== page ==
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Robert Wager

Biography: 

Robert Wager has a BSc in microbiology and a master’s in biochemistry and molecular biology, all from the University of British Columbia. A faculty member in the Biology Department of the Vancouver Island University for seventeen years, he has been giving public talks and writing articles for the general public about genetically modified crops and food for more than a decade.

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Recent Commentary

Analysis and Commentary

The Mystery Of The ‘Rogue Wheat’

by Henry I. Miller, Robert Wagervia Daily Caller
Thursday, July 12, 2018

The headline read: “How did GMO wheat end up in an Alberta field?” How indeed? (We have a theory.) In the summer of 2017, a contractor applied the popular weed-killer glyphosate (brand name Roundup®) to clear some weeds along an oil and gas service road. (Glyphosate is a very effective herbicide that controls hundreds of different weeds.) When wheat plants did not die after the contractor applied the herbicide, he contacted the authorities.

Analysis and Commentary

Agricultural Biotechnology Is Much More Than Herbicide-Tolerant Crops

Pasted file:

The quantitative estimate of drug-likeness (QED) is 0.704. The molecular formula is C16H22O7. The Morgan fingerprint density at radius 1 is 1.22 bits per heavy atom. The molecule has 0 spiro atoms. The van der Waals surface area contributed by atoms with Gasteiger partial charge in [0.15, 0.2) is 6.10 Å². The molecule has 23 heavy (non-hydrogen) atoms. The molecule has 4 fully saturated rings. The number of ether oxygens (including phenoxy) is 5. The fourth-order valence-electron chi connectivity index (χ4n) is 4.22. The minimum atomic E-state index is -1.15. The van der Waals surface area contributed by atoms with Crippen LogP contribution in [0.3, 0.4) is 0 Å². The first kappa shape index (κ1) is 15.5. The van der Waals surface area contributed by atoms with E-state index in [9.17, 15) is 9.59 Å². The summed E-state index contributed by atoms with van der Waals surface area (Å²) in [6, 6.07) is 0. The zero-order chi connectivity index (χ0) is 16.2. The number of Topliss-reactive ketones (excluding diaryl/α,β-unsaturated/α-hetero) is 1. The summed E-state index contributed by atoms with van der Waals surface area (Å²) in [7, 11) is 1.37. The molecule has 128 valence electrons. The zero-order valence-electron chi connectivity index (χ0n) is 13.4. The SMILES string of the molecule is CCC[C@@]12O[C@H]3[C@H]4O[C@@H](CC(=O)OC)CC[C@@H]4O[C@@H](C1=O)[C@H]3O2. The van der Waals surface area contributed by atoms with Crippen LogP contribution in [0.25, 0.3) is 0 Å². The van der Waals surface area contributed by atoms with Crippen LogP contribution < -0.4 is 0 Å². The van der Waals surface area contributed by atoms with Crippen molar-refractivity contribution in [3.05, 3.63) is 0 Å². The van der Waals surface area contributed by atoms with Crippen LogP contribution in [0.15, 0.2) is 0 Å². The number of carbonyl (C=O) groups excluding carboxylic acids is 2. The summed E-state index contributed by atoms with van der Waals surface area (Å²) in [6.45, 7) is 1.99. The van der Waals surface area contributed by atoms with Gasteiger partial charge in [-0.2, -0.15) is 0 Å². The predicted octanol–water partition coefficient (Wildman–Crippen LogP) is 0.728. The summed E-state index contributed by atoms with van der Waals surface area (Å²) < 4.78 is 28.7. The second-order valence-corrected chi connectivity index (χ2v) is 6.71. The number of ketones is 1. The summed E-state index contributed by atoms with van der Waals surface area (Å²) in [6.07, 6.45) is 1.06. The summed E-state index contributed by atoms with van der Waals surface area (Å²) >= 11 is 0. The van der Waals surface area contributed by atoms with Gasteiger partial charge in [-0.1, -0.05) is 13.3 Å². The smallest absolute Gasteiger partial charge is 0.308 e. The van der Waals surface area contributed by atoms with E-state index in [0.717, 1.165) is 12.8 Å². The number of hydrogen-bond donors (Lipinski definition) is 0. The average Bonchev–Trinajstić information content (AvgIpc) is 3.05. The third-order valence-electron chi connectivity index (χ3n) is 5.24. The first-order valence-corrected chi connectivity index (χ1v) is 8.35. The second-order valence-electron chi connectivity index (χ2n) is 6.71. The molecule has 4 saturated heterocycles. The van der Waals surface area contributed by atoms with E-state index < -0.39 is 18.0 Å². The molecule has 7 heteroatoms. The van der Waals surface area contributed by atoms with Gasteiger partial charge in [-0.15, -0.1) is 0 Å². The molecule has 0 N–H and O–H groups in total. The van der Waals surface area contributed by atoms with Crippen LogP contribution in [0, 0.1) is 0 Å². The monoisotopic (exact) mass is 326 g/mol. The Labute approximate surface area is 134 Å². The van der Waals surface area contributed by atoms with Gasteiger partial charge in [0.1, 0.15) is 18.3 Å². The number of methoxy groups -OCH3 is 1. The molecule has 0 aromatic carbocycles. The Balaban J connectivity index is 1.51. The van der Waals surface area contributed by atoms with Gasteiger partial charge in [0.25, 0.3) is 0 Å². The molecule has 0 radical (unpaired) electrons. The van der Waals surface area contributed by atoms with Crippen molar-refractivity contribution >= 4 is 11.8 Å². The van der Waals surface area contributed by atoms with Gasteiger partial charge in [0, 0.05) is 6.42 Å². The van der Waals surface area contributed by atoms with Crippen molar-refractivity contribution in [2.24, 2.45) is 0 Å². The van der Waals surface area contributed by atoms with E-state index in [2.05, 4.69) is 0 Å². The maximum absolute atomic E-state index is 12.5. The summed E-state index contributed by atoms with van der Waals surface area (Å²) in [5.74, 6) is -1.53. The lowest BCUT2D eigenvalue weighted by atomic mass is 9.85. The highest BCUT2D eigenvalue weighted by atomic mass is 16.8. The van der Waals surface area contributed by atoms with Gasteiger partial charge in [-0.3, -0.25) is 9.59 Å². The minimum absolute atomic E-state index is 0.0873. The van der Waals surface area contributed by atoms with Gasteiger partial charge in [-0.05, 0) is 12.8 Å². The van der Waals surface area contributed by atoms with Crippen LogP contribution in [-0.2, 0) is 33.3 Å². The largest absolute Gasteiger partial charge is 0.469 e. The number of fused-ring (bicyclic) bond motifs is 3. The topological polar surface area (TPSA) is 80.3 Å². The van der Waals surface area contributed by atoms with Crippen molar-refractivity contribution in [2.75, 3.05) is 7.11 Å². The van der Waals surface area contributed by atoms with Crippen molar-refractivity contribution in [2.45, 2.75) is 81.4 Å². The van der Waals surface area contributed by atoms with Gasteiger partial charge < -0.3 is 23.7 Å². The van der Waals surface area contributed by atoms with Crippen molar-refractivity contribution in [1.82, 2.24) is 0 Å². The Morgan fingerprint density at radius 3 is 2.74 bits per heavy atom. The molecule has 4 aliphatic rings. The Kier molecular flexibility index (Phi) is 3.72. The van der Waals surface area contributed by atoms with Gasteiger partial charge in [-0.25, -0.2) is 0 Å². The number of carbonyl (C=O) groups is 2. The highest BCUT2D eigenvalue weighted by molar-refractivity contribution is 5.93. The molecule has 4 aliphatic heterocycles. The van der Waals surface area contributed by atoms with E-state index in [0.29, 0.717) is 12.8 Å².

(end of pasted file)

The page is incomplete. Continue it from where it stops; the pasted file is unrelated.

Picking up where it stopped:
by Henry I. Miller, Robert Wagervia Journal of Commercial Biotechnology
Tuesday, June 27, 2017

Herbicide-tolerant genetically engineered (GE) plants have been a lightning rod for activists, who regularly attack them, citing a number of spurious objections. Contrary to their claims, the plants do not contain herbicides; rather they are resistant to the herbicides, in order to make weed control – an essential aspect of farming – more efficient and cost-effective. But molecular genetic engineering applied to crops has made monumental contributions in addition to herbicide-resistance, and these are discussed.

Analysis and Commentary

'Advocacy Research' Discredits Science And Aids Unprincipled Activism

by Henry I. Miller, Robert Wagervia Forbes
Wednesday, October 5, 2016

The scientific research enterprise today is in something of a quandary. Various empirical studies show that 80-90% of the claims coming from scientific articles in peer-reviewed journals fail to replicate. (To simplify that statistic, that’s equivalent to only a 10-20%  success rate for recipes from a cookbook.)

Analysis and Commentary

Dirty Secrets Of Fraudulent ‘Advocacy Research’

by Henry I. Miller, Robert Wagervia National Review
Friday, February 26, 2016

Scientific publishing is in crisis. A number of empirical studies have shown that 80 to 90 percent of the claims coming from scientific studies in major journals fail to replicate.

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A (Genetically-Modified) Apple a Day...

by Henry I. Miller, Robert Wagervia Defining Ideas
Thursday, September 6, 2012

...keeps the browning away. So why are growers resisting it?